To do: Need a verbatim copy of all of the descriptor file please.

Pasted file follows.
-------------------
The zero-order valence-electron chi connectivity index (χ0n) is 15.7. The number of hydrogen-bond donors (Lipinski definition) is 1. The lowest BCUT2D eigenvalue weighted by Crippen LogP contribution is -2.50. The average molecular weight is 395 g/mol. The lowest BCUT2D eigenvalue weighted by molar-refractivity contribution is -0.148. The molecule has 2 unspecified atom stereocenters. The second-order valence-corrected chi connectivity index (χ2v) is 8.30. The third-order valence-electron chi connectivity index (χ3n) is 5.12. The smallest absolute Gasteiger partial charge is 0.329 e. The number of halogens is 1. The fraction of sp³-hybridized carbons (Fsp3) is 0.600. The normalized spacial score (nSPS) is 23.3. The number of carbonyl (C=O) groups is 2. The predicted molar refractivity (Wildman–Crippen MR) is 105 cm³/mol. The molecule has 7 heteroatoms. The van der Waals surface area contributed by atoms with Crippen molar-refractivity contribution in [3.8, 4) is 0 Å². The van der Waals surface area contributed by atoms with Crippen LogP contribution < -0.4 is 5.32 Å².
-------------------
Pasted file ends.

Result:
The zero-order valence-electron chi connectivity index (χ0n) is 15.7. The number of hydrogen-bond donors (Lipinski definition) is 1. The lowest BCUT2D eigenvalue weighted by Crippen LogP contribution is -2.50. The average molecular weight is 395 g/mol. The lowest BCUT2D eigenvalue weighted by molar-refractivity contribution is -0.148. The molecule has 2 unspecified atom stereocenters. The second-order valence-corrected chi connectivity index (χ2v) is 8.30. The third-order valence-electron chi connectivity index (χ3n) is 5.12. The smallest absolute Gasteiger partial charge is 0.329 e. The number of halogens is 1. The fraction of sp³-hybridized carbons (Fsp3) is 0.600. The normalized spacial score (nSPS) is 23.3. The number of carbonyl (C=O) groups is 2. The predicted molar refractivity (Wildman–Crippen MR) is 105 cm³/mol. The molecule has 7 heteroatoms. The van der Waals surface area contributed by atoms with Crippen molar-refractivity contribution in [3.8, 4) is 0 Å². The van der Waals surface area contributed by atoms with Crippen LogP contribution < -0.4 is 5.32 Å².